By who exactly and in what light? That phrasing makes it sound like the talk is positive, like we all are sucking phil fish off, as per his twitter would suggest.

Not necessarily. I actually think ME3 is the most talked about game of the year, but most of that was negative. Lots of talk is a good way to get people interested in finding out what all the "talk" is all about, whether good or bad. So many people who have never heard of the game can get reached.

#41 Posted by leejunfan83 (901 posts) -

Jeff likes hand holding

#42 Posted by hershelgeorgelives (78 posts) -

I think people forget that most gamers are very dumb.

#43 Posted by nick_verissimo (1373 posts) -

If you haven't done it, go watch egoraptor's "sequelitis" series on YouTube. He does a great job discussing this very topic in those videos.

#44 Posted by Alphazero (1530 posts) -

No game does the learn, apply, master cycle better than Portal 1.

#45 Posted by JazGalaxy (1577 posts) -

@stinky said:

"stupid" is an easy way out.

when designing its not assuming that people are dumb, but the assumption that people might not be as interested in the game as the creator is. and thus how to keep them playing along until you can get them hooked.

The problem with that thought process is the assumption that somehow the designer can keep the player entertained by throwing stuff at the player "until they can get them hooked".

As a gamer, I'm not having fun until I have direct, full control over my avatar. (and honestly, not until I'm facing challengers) I have literally quit playing games that have protracted tutorial sections because I'm not having any fun, and my time is too valuable to spend an hour of my "enjoyment time" not having any fun. I'll just go download a rom of one of the old games that didn't treat me like I'm stupid and have immediate fun instead.

#46 Posted by clstirens (846 posts) -

@MordeaniisChaos said:

Odd, coming from someone who had an issue with Witcher 2 not holding your hand.

It also didn't teach you using game mechanics (for many things) either. Hence the problem.

#47 Posted by Autechresaint (55 posts) -

@EmuLeader said:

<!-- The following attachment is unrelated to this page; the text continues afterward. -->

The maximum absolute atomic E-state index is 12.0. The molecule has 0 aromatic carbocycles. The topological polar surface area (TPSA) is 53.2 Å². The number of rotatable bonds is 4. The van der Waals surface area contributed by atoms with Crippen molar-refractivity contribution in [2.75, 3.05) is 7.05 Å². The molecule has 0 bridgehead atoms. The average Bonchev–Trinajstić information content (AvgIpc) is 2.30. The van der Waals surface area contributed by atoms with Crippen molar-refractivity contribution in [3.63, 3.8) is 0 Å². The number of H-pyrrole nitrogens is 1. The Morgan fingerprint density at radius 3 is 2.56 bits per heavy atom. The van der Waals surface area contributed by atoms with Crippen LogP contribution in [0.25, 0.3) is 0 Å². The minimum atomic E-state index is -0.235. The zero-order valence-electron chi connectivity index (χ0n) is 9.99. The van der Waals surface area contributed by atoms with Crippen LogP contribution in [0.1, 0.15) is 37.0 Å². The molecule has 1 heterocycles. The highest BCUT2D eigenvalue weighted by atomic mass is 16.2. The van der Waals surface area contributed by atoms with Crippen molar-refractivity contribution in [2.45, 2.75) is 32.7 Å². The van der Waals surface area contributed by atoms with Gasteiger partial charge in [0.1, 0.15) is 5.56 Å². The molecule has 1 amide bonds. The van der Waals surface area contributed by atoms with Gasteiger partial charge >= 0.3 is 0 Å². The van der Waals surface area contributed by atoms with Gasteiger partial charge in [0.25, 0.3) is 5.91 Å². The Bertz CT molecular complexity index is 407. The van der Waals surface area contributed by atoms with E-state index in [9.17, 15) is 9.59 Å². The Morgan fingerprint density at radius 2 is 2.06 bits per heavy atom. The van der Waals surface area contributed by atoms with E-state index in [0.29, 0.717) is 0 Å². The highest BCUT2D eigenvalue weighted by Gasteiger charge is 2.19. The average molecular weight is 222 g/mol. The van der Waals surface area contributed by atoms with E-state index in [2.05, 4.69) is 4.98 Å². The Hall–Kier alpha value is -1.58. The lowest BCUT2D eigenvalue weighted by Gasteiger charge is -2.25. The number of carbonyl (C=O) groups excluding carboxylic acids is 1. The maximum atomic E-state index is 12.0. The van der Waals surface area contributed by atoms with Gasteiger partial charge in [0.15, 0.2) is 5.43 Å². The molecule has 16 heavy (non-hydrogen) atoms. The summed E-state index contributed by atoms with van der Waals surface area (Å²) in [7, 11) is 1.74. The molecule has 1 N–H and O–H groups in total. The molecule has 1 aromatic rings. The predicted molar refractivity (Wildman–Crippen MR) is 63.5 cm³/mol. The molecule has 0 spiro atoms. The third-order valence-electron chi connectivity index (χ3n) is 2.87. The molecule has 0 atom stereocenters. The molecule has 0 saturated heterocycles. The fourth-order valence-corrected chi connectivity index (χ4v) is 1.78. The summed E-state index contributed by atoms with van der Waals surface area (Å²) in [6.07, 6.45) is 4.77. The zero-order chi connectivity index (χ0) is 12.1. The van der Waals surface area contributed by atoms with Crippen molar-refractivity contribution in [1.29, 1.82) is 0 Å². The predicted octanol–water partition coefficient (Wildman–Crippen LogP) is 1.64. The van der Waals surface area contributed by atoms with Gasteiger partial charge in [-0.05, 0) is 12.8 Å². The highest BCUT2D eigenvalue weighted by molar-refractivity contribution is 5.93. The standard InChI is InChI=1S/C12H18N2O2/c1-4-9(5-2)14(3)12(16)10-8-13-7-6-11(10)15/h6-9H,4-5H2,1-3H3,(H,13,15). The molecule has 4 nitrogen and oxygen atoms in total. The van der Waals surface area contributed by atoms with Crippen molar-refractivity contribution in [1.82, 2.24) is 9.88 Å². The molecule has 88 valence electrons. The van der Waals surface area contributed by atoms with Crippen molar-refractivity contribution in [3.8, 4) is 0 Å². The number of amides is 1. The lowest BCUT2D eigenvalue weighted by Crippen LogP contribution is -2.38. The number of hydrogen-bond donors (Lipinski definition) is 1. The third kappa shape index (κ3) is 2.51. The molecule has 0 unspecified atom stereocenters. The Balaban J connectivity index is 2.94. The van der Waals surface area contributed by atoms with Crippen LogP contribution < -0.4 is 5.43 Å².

@Autechresaint said:

"Fez, possibly the most talked about game this year,"

By who exactly and in what light? That phrasing makes it sound like the talk is positive, like we all are sucking phil fish off, as per his twitter would suggest.

Not necessarily. I actually think ME3 is the most talked about game of the year, but most of that was negative. Lots of talk is a good way to get people interested in finding out what all the "talk" is all about, whether good or bad. So many people who have never heard of the game can get reached.

I guess the thing that bothers me about his phrase is it's a downright falsehood passed along as truth. Mass Effect's ending is by far the biggest gaming story this year, more so than the weeks of fez coverage.

#48 Posted by Solid_Snack (1 posts) -

Really love this article, agree with the guy 100%. Obviously this doesn't apply to every game, for example if Shogun 2 lacked text nobody would ever figure it out, but I think all games can take something from this. Shogun 2 could do more to teach the player through contrived experiences rather than voice acted text bubbles.

#49 Posted by Nadafinga (953 posts) -

Closure is a really fantastic game. Its not hand-holdy, but its not like it has some crazy bizarre difficulty curve either. I felt the game did a great job of laying out the ground rules, and the levels became very intuitive as you're figuring them out. One of my favorite downloadable titles so far this year.

#50 Posted by JazGalaxy (1577 posts) -

I don't like the random jab at Zelda.

It's true that Zelda didn't fill the player in on everything that was able to be done in the game, but I think that was entirely intentional.

Zelda was, largely, a game about mystery, puzzle and adventure. It was important, as the bombcast keeps saying in Fez discussions, to make sure you could never draw a box around the game. That way, nothing was ever TOO crazy a solution to a roadblock.

I remember being at a lunch table in kindergarten, maybe, and a kid told us a story about how he found a hidden dungeon in the game. He found an area of the map that he'd never been to before and then he climbed a tree. A bird came and flew him to a nest where he found a special key. They key opened a door to a new dungeon none of us had ever seen before.

NONE of that sounded anything like the Zelda game that I had been playing, but the point of Zelda 1 was that anything was possible. WHen you can lie about a game and nobody can tell you you're wrong... that's a special game.